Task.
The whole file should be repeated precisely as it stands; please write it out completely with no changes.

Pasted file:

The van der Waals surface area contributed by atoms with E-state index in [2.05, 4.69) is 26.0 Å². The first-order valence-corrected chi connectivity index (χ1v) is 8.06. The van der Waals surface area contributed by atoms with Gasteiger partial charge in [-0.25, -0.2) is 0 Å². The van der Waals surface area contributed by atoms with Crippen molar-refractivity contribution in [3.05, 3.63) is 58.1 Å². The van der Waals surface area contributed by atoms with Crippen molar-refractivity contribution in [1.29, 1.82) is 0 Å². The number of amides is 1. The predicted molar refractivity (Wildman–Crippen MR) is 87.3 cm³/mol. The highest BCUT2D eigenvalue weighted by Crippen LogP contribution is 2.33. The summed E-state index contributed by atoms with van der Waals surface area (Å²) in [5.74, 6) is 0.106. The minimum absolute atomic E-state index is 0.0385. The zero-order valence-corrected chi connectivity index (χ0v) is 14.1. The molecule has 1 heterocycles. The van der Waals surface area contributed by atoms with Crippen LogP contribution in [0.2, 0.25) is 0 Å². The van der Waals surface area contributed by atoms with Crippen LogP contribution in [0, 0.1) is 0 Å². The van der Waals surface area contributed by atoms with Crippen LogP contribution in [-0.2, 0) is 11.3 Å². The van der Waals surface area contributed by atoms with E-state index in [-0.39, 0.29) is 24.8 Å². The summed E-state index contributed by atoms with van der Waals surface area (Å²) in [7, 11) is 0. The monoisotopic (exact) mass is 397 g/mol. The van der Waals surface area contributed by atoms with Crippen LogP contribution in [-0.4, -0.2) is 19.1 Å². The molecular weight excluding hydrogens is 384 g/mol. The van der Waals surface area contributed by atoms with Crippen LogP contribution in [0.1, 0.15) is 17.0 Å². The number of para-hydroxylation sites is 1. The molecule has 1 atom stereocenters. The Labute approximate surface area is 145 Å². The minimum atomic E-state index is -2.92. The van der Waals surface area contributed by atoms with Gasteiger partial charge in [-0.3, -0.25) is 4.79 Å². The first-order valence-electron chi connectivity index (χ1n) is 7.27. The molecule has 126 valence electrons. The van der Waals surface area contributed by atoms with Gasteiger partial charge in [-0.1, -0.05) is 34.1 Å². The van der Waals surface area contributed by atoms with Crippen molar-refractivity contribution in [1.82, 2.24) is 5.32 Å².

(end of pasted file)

The van der Waals surface area contributed by atoms with E-state index in [2.05, 4.69) is 26.0 Å². The first-order valence-corrected chi connectivity index (χ1v) is 8.06. The van der Waals surface area contributed by atoms with Gasteiger partial charge in [-0.25, -0.2) is 0 Å². The van der Waals surface area contributed by atoms with Crippen molar-refractivity contribution in [3.05, 3.63) is 58.1 Å². The van der Waals surface area contributed by atoms with Crippen molar-refractivity contribution in [1.29, 1.82) is 0 Å². The number of amides is 1. The predicted molar refractivity (Wildman–Crippen MR) is 87.3 cm³/mol. The highest BCUT2D eigenvalue weighted by Crippen LogP contribution is 2.33. The summed E-state index contributed by atoms with van der Waals surface area (Å²) in [5.74, 6) is 0.106. The minimum absolute atomic E-state index is 0.0385. The zero-order valence-corrected chi connectivity index (χ0v) is 14.1. The molecule has 1 heterocycles. The van der Waals surface area contributed by atoms with Crippen LogP contribution in [0.2, 0.25) is 0 Å². The van der Waals surface area contributed by atoms with Crippen LogP contribution in [0, 0.1) is 0 Å². The van der Waals surface area contributed by atoms with Crippen LogP contribution in [-0.2, 0) is 11.3 Å². The van der Waals surface area contributed by atoms with E-state index in [-0.39, 0.29) is 24.8 Å². The summed E-state index contributed by atoms with van der Waals surface area (Å²) in [7, 11) is 0. The monoisotopic (exact) mass is 397 g/mol. The van der Waals surface area contributed by atoms with Crippen LogP contribution in [-0.4, -0.2) is 19.1 Å². The molecular weight excluding hydrogens is 384 g/mol. The van der Waals surface area contributed by atoms with Crippen LogP contribution in [0.1, 0.15) is 17.0 Å². The number of para-hydroxylation sites is 1. The molecule has 1 atom stereocenters. The Labute approximate surface area is 145 Å². The minimum atomic E-state index is -2.92. The van der Waals surface area contributed by atoms with Gasteiger partial charge in [-0.3, -0.25) is 4.79 Å². The first-order valence-electron chi connectivity index (χ1n) is 7.27. The molecule has 126 valence electrons. The van der Waals surface area contributed by atoms with Gasteiger partial charge in [-0.1, -0.05) is 34.1 Å². The van der Waals surface area contributed by atoms with Crippen molar-refractivity contribution in [1.82, 2.24) is 5.32 Å².